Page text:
Following Its Acquisition Of The Keppel Quarry, Walker Industries Nourishes Community Relations.
by Therese Dunphy
Good Neighbor: Walker Industries
Operation: Keppel Quarry
Community Impact: The operation focused on the big three – noise, dust and traffic – while becoming involved in the community.
Just two years after acquiring the Keppel Quarry in the Township of Georgian Bluffs, Ontario, Canada, Walker Industries moved into the area and built an award-winning relationship between the operation and its surrounding community. The quarry recently received its first Community Relations Award from the Ontario Stone, Sand and Gravel Association (OSSGA). The award is based on four criteria: being a good neighbor, community involvement, media relations, and community education.
“Many of the employees at the quarry live in the area,” said Elmer Caceres, quarries manager Grey-Bruce, Aggregates & Construction Division. “We all know each other as neighbors so we are really happy to receive this award.”
Implementing a Corporate Open-Door Policy
Walker Industries purchased the operation from Harold Sutherland Construction in 2019, with a close alignment in the values of the two companies making the acquisition a good fit. “Our company has a culture of helping the environment and communities in our regions,” said Ryan Wall, vice president aggregates – Simcoe, Essex, Grey-Bruce. “It wasn’t hard to come into that community, carry on traditions, and maybe enhance them a little bit. They did a lot of things for the community but they weren’t ones to make public announcements about it.”
While modesty may appeal, it’s also important to share information about positive activities with neighbors. “What we’ve learned is you have to have a social license as much as you have an aggregate license,” Wall said. “We are just more vocal about the efforts that we are doing to help the community.”
Walker Industries focuses on bringing the public behind the berm to educate them about its operations, mitigation efforts, and reclamation plans. A semi-annual newsletter highlighting employees, site improvements, and community involvement is sent to neighbors.
As a company, Walker Industries is garnering recognition for its efforts. The Keppel Quarry was among seven of its sites to be recognized for community relations, while one won OSSGA’s top honor – the award of excellence – and another earned a progressive rehabilitation (reclamation) award. “It’s something we can give back to the workers who have been dealing with the stress – to know that they are not just a quarry worker but that person who helps other people,” Wall said.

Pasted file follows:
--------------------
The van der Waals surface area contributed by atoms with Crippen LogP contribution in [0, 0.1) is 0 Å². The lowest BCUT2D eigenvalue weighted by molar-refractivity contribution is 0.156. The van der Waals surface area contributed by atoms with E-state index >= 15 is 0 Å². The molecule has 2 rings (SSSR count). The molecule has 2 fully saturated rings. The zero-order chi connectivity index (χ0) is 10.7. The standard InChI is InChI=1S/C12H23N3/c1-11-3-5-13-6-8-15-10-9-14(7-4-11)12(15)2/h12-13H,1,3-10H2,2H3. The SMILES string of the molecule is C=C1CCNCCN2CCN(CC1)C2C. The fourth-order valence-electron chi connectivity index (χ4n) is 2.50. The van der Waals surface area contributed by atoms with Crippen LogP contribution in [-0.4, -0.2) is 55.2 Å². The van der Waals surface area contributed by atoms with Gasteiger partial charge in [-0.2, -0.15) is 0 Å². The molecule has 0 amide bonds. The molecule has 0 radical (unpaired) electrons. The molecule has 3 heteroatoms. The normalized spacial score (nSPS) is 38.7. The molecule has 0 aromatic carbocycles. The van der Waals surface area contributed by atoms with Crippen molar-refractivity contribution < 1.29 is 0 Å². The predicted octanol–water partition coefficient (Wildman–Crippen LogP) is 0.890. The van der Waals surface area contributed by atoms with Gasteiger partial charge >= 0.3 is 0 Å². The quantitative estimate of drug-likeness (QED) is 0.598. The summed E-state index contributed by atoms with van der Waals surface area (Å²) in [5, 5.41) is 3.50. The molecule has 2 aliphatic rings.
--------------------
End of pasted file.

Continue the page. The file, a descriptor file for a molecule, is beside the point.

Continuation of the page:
Focusing on Local Priorities
At Keppel Quarry, the operator focuses on three common neighbor complaints – noise, dust, and truck traffic. “In the day-to-day operations, we keep noise down, clear the roads of dust, and put traffic safety control measures in place,” Caceres said. “We also call our neighbors to let them know when we are scheduling a blast.”
One effective approach is to employ retired police officers to monitor truck traffic around the site. A three-strikes policy means that drivers caught speeding three times are no longer allowed to the site. Third-party consultants are used to monitor air, noise, and dust emissions while a community liaison keeps the lines of communication open with neighbors. Throughout the pandemic, Zoom meetings have kept that dialogue going.
Donating to Local Causes
“Our involvement in the community goes further than safely operating the quarry,” Caceres explained. “We donate stone and operator time to many projects in the area and help where we can.”
Some of its material donations have gone to an animal shelter, lighthouse repair project, and to a private farm as part of a local water quality improvement project. Keppel Quarry also donated machines and operators for stream and habitat enhancement along a local riverway. It hosts public meetings, site visits and educational tours for local students.
Physical visits were put on hold during 2020, but the company is eying how to bring those back as early as this summer. Like many of its industry peers, Walker Industries is brainstorming how to safely and effectively bring the public back to the operation. While the timing and format of on-site events remains under consideration, its commitment to ongoing community involvement is clear: “We don’t just work here,” Caceres emphasized. “This is our community.”
Therese Dunphy has covered the aggregates industry for nearly 30 years, while also serving multiple roles as a public official. As the owner of Stone Age Communications, she provides communications consulting services to help aggregate producers build stronger relationships within the communities they serve. She can be reached at [email protected].